Q. Should I turn individual radiators down at the valve or will it only make a difference if controlled via the main thermostat?
a. There's little difference. By turning your radiators down or off using thermostatic radiator valves on the side of them, or by reducing your room temperature via a thermostat, you decrease the amount of heat your heating system has to generate.
Your room thermostat only switches your heating off when the set temperature has been achieved, so turning your thermostatic radiator valves down will mean your radiators will not get as hot and will gently heat your home to the set temperature.
If you have them on high, your radiators will emit lot of heat until the set temperature is met.
Q. Would painting my radiators black or putting reflective panels behind them help?
a. Where painting your radiators black is concerned, the answer's no. It's best to keep them the standard white, although the difference is not huge. It's more important to insulate your walls to prevent the heat leaking out of your home altogether.
MSE forum feedback: This answer was disputed by some. While British Gas says black is a more efficient colour at absorbing and then giving off heat, it says that by painting a radiator, the paint itself can act as an insulator. This means less heat is transferred to the room. It adds: "Radiators are often painted with white gloss paint, but would be better at radiating heat if they were painted with black matt paint."
As for putting reflective panels behind radiators, yes, these could help cut energy use. The idea's they reflect heat from the radiator back into the room, so it doesn't escape through external walls. The Energy Saving Trust says homes with uninsulated walls will get most benefit.
Q. Should I have the gas fire on in the living room, or all the radiators in the house?
a. There is no one answer for this. It's highly dependent on the heating system you use, and the usage in other areas of the house.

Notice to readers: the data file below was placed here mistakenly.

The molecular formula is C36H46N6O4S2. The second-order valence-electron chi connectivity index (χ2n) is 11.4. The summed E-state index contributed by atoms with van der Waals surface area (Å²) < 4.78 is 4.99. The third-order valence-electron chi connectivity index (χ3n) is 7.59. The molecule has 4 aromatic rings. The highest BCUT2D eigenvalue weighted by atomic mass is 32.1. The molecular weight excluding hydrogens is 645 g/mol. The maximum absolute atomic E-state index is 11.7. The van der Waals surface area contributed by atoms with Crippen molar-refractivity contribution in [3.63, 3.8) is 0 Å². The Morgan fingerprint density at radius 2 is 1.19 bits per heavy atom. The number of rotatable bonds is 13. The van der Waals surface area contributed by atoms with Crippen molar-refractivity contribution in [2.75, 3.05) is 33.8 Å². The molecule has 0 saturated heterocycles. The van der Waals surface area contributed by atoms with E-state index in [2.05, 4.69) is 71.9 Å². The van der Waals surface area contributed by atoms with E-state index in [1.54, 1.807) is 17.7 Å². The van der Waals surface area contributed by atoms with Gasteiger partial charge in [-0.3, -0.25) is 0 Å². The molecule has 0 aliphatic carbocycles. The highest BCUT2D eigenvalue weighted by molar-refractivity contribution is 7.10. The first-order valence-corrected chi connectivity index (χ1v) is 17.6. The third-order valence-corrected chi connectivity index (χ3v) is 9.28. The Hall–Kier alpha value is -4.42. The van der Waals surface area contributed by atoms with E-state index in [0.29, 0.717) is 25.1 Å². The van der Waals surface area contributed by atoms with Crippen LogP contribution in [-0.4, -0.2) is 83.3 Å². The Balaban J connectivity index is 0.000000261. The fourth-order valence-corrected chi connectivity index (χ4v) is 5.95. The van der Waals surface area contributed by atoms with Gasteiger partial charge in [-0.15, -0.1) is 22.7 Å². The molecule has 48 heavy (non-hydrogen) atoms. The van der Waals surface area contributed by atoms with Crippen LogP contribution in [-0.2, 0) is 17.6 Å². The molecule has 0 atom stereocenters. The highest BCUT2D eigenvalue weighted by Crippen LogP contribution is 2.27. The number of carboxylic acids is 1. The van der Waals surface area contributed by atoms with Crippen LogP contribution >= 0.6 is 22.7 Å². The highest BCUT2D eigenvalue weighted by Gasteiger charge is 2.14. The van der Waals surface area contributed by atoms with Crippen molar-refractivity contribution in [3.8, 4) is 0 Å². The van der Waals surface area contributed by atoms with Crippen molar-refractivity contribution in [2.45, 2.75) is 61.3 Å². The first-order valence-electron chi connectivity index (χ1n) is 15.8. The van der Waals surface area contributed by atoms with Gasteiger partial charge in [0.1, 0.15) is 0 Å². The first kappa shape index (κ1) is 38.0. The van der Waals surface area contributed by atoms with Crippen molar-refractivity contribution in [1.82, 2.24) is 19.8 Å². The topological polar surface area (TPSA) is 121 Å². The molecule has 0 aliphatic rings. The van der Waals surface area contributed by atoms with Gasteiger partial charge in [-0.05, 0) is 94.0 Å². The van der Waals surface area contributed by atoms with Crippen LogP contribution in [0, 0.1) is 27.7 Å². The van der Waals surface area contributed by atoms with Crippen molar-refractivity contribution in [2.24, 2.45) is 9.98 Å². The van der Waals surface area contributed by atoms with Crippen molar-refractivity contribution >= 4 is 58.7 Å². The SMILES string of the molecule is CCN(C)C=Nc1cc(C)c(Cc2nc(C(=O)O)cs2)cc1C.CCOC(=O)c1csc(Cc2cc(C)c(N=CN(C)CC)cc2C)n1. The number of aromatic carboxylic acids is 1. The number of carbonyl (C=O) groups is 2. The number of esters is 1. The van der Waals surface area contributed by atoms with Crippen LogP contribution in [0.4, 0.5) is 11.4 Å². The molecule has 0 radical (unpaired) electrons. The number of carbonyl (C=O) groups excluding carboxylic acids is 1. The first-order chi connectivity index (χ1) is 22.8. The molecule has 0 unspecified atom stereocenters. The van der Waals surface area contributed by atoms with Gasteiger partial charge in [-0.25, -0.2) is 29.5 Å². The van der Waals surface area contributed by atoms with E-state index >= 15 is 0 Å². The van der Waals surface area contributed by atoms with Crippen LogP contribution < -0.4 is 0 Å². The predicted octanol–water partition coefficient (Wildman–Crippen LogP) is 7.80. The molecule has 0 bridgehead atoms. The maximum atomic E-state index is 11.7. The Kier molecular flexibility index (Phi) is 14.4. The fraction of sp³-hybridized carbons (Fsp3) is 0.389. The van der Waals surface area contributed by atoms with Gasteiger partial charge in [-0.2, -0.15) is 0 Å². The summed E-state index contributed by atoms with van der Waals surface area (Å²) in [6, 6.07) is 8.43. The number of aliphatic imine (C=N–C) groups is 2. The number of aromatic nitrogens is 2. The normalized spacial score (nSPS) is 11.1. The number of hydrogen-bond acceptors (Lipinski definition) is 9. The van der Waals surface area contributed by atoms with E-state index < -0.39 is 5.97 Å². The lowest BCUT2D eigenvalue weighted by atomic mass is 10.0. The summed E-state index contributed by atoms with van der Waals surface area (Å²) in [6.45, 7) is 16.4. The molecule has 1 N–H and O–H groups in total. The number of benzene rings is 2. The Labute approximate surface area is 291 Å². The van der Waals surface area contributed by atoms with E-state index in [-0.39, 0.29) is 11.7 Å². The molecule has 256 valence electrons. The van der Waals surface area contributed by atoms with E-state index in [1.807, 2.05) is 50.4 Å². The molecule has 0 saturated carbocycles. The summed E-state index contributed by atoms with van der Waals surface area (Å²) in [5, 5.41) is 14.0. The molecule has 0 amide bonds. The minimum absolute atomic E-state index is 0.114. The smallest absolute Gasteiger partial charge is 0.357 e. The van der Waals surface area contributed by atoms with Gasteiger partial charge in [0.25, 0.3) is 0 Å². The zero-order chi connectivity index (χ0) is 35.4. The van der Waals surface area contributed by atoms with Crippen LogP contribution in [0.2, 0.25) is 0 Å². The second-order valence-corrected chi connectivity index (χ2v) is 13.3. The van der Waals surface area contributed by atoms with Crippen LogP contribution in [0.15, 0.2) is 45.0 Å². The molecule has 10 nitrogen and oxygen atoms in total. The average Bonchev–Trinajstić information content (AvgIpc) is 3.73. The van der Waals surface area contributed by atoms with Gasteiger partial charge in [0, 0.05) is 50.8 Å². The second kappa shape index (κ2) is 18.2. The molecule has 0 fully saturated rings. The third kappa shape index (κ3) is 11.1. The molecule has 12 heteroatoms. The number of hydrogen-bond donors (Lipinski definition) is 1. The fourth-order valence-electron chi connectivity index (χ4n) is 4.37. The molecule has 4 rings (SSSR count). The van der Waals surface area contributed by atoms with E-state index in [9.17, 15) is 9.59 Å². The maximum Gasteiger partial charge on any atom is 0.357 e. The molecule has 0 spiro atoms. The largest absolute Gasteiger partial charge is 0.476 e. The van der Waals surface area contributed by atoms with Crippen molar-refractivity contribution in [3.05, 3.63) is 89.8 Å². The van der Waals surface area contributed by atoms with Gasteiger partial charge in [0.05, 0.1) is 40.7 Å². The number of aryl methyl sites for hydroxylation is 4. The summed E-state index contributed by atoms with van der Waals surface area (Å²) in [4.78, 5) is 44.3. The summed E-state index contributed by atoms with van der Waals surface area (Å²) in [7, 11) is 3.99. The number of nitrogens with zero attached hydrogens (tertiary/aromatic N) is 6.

Q. If my heating is on, should I keep doors open or closed for each room?
a. It's better to keep doors closed for the area you want heated.
Radiators, electric panel heaters and convection heaters all work by creating a convection current in a room. As hot air rises, it circles around to the other side of the room, cools and sinks and travels back along the floor to the heater to be reheated again.
Closing doors makes sure this current remains within the designated space.
Q. Should I leave lights and appliances on, or turn them on and off each time?
a. Turn them off when you don't need them. Also avoid leaving TVs and other devices on standby.
MSE forum feedback: Meanwhile, while turning devices off completely saves energy, the difference can be negligible. So don't bank on this solving all your energy woes.
Q. Should I use a tumble dryer, or place washing on an airer with heating on?
a. An airer is better because tumble dryers use a lot of energy.
Try timing it so you put your washing out on a clothes horse during the hours your heating comes on. Normally, that way you wouldn't use any more energy.
MSE adds: After suggestions from our forum, we checked out whether drying clothes indoors can cause damp, which creates its own problems. The National House-Building Council says on its website: "If you need to dry clothes indoors, open the window and close the door of the room where the clothes are drying, so moisture can escape rather than circulate around your home."
Q. Are halogen heaters cheaper than other portable heaters and central heating?
a. This depends what you're after. Halogen heaters are directional. Once on, and directed towards you, you instantly feel the heat. As soon as you turn them off, the heat quickly dissipates.
Convection heaters, electric panel heaters or free-standing electric radiators work by heating the air around them to create a convection current. They take some time to heat a room, but once turned off the heat lingers, depending on your home's insulation.
Q. Should I use an immersion heater to heat water, or oil-fired central heating?
a. Generally, using oil for hot water is cheaper, due to the higher average cost of electricity.
However, if you're able to use a lower rate electricity tariff (such as Economy 7, where power is cheaper at night) at the right time, it can work out more cost-effective. This is also dependent on the efficiency of your central heating system.
Q. Is a combi boiler cheaper to run?
a. The cost is largely dependent on its efficiency. An A-rated combi condensing boiler will cost less to heat the same amount of water as an older, less efficient non-condensing boiler.
But combi boilers can be less efficient at heating hot water than other boilers. See this Which? guide for what a combi boiler is.